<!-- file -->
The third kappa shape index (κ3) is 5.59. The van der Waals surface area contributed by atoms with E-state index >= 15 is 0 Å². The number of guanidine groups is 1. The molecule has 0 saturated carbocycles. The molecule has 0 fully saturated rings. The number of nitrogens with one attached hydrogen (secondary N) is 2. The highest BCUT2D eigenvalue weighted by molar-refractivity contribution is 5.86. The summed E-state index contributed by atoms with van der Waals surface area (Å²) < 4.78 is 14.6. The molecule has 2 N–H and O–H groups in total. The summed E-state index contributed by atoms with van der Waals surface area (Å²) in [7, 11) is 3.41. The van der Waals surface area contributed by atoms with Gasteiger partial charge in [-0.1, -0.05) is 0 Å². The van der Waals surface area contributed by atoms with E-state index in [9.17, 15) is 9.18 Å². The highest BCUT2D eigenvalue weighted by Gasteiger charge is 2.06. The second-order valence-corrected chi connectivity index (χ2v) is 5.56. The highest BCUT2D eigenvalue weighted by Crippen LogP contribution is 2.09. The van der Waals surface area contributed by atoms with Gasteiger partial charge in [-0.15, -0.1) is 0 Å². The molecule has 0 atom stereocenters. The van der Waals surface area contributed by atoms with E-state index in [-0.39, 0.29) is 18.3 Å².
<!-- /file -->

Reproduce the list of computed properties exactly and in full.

The third kappa shape index (κ3) is 5.59. The van der Waals surface area contributed by atoms with E-state index >= 15 is 0 Å². The number of guanidine groups is 1. The molecule has 0 saturated carbocycles. The molecule has 0 fully saturated rings. The number of nitrogens with one attached hydrogen (secondary N) is 2. The highest BCUT2D eigenvalue weighted by molar-refractivity contribution is 5.86. The summed E-state index contributed by atoms with van der Waals surface area (Å²) < 4.78 is 14.6. The molecule has 2 N–H and O–H groups in total. The summed E-state index contributed by atoms with van der Waals surface area (Å²) in [7, 11) is 3.41. The van der Waals surface area contributed by atoms with Gasteiger partial charge in [-0.1, -0.05) is 0 Å². The van der Waals surface area contributed by atoms with E-state index in [9.17, 15) is 9.18 Å². The highest BCUT2D eigenvalue weighted by Gasteiger charge is 2.06. The second-order valence-corrected chi connectivity index (χ2v) is 5.56. The highest BCUT2D eigenvalue weighted by Crippen LogP contribution is 2.09. The van der Waals surface area contributed by atoms with Gasteiger partial charge in [-0.15, -0.1) is 0 Å². The molecule has 0 atom stereocenters. The van der Waals surface area contributed by atoms with E-state index in [-0.39, 0.29) is 18.3 Å².